Brown vs. the Board of Education shook the South back then, and Fred Poag took a bold and open stand in favor of school desegregation not only as the pastor at Shandon but as a leader in the denomination. Lewis Galloway told me that after taking that stand at the General Assembly, Posg asked the session if they would welcome him back home, and they assured him that although many differed with him, they wholeheartedly wanted him to continue serving as their pastor. Having heard Mom’s glowing words for the pastor who baptized Rees and me, I know this relieved her.
Maybe that helps answer a question Rees, Jane, and I always asked: How did a white girl who grew up on a family farm in the Shenandoah Valley of Virginia become a behind-the-scenes race relations pioneer in places like Montgomery, Alabama and Lumberton, North Carolina?
Our parents met and married here at Shandon as Dad got his early experience in banking. He took a job at a bank in Montgomery and got along fine except Mom and Dad did not support George Wallace. Mom told me that at a social gathering of bank officers and their wives, amid exchanges of suspicion and fear of black folks infiltrating white families and seizing white privileges, she commented simply that God would someday lead folks of all colors to get along as neighbors. By saying that, Mom innocently, perhaps naively, made good trouble, and the bank sent my Dad on his way to a bank in Lumberton, North Carolina.
Shortly after authorities finally carried out school desegregation, I came home in the seventh grade and told her my day included teaching Native American classmates their ABCs. Soon she met with school officials, and they started a volunteer tutoring program.
A United Methodist Church and Community Center developed in Robeson County for dialogue and cooperative work across racial and economic lines. Our mother attended meetings faithfully and reported, “Our meetings made peace because people got to know each other and spoke honestly about their biases, hurts, and fears.” They did not solve the county’s problems overnight, but they built a stronger foundation of peace by sharing concern for each other’s plight and raising awareness of needs throughout the area that people of faith cannot ignore.
Soon she became a source of wisdom and solace to racially diverse religious leaders. The sole African-American on the City Council, Rev. E.B. Turner, had Mom preach one Ladies Sunday at the large Baptist Church he pastored. For a day, she stepped out from behind the scenes.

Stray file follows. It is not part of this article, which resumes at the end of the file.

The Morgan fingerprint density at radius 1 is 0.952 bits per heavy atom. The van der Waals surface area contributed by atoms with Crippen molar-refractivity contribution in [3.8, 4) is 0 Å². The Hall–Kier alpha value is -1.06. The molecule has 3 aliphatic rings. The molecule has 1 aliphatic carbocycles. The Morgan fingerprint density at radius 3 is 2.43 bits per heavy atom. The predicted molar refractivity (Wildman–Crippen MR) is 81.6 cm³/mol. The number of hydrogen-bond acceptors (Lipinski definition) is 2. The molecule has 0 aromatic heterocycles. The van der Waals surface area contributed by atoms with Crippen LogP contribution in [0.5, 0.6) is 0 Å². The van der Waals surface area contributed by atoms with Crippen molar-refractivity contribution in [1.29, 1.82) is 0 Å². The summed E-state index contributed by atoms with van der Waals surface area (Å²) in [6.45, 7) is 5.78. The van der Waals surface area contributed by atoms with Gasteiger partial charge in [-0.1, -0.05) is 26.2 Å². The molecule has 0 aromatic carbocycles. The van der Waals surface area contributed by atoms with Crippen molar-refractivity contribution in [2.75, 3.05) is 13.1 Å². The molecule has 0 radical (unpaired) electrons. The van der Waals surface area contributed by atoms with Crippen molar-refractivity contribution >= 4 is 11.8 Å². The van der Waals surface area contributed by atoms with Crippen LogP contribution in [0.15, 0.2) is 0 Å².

While she did it for the church and community, she told me that most of all, she did it for her children. She said, “I wanted you to make friends among children of other races and economic situations and not join in the fear and suspicion.” She succeeded.
Mom offered her behind-the-scenes social justice ministry in service of the God she worshiped and served in church, not only as an elder and Women of the Church leader at First Presbyterian Church in Lumberton, but as Office Manager at Trinity Episcopal Church a few doors down the street. She did good clerical work but also good spiritual work as a listener to parishioners and the rector, Garland Teasley. My sister, Jane, maintains a friendship with Garland’s daughter, Jeannie, who commented that Mom quietly became Trinity’s “heart and soul” while she served there.
So when retirement time came for Dad, they retired not to a sunny beach or mountain cabin but to Columbia because of this church, Shandon Presbyterian. And here we are, here we are, at Shandon, where the ministry continued. As Lewis Galloway, the senior pastor at the time, reports, Mom the Sunday School teacher once said she did not see how a person of faith could read the Bible and adopt racist attitudes. Lewis knew Mom well and said her biblical grounding laid the foundation for that remark as well as her quiet, behind-the-scenes service to church and community. That biblical grounding traces back to studies at Montreat and to life on the farm where the family gathered regularly for Bible reading and singing hymns around their little pump organ.
So here we are, here we are in this sacred space, setting of such a watershed in the life of Betty Marshall Jenkins. Here we are after most of her friends have passed. Here we are, friends and family who remain and pause because from time to time while she lived, my mother prompted us to pause for a moment when God answered yes to the petition Christ taught us, “Thy will be done on earth as it is in heaven.” Mom showed us how to hear that yes in just being together, young and old, black, brown, and white, frightened and optimistic, saying I love you in so many words just by gathering and remembering as we do here, now. Here we are.
I thank God that Wanda experienced that with Mom for that is Mom’s witness really, a presence that turns our attention to our loving, welcoming, God who rejoices in our being here with God and each other no matter, really, who we are or what we say or do. Here we are gathered to remember Betty, and in gathering, loving God and one another. Here we are.
To read the obituary for Betty Marshall Jenkins, click here
To view the memorial service for Betty Marshall Jenkins, click here